This idiot, like that loser Peter Schiff who has been wrong about the economy and stock market for years, is predicting pandemonium if the fed embarks on negative interest rates.
The last hurrah of central banks is the negative interest rate policy–NIRP. The basic idea of NIRP is to punish savers so severely that households and businesses will be compelled to go blow whatever money they have on something–what the money is squandered on is of no importance to central banks.
All that matters is that people and enterprises are forced to spend whatever cash they have rather than “hoard” it, i.e. preserve and conserve their capital.
The innocent ‘saver’ that is being punished by the fed, is mostly myth – the vast majority people have very little savings: Most Americans have less than $1,000 in savings
For the average person, a negative interest rate of a quarter point (assuming it ever happens, which it probably won’t) amounts to a pack of gum over a period of year. People who have wealth seldom keep it in the bank. They tend invest it. A negative interest rate isn’t much different than a bank ‘fee’, and is much less than the annual fee charged by your typical investment adviser, yet there’s no outrage over that. Peter Schiff’s investment ‘ideas’ are down 30% or more since 2008 in a market that is otherwise up 150%. Your much more likely to lose all your money listening to idiots like him than from negative interest rates. Credit cards typically charge double digit interest; again, little outrage or crisis over that.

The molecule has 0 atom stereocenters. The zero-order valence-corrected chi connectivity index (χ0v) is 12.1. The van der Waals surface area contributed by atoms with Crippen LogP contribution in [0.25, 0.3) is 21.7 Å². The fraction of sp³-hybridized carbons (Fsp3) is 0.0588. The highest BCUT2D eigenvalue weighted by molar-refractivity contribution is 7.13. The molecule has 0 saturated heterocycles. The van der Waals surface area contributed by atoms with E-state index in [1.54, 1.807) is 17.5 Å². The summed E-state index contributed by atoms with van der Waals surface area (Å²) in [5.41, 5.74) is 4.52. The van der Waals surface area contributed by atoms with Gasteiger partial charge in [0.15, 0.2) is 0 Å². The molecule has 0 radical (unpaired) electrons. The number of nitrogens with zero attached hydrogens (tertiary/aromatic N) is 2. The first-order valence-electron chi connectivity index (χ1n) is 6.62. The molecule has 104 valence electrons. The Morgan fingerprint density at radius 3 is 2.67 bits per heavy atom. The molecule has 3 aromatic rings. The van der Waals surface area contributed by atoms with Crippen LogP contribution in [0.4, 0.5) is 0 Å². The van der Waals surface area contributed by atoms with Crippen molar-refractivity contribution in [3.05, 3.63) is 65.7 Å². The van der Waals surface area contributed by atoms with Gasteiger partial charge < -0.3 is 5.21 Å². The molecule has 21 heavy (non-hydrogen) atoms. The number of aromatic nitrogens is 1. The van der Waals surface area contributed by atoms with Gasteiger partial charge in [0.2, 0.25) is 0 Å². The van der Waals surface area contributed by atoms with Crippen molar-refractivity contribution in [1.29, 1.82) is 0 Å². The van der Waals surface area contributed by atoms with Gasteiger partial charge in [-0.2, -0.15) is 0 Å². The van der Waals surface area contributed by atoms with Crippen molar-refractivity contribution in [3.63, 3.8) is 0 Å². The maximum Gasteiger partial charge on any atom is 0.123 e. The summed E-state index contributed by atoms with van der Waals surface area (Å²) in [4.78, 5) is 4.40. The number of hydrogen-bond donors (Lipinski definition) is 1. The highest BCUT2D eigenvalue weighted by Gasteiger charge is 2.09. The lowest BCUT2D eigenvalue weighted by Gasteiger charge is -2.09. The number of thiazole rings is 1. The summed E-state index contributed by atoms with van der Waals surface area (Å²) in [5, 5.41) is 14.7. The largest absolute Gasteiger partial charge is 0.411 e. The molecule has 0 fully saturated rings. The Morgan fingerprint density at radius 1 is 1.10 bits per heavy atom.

Negative interest rares will flatten the yield curve, as money flows into longer-dated treasuries that still have positive yield. It will also boost corporate bonds. Low interest rates also makes stocks more attractive. Although the PE ratio of the S&P 500 is around 15, when adjusted for 0% interest rates it’s really around 14.
Japan and many European countries have had negative interest rates for awhile, and there hasn’t been any upheaval or unrest. The reality is, the typical individual has very little to save, as most money is immediately spent. Most people live paycheck to paycheck; others are parasitically on welfare.
We can’t let facts get in the way of a sensationalist narrative.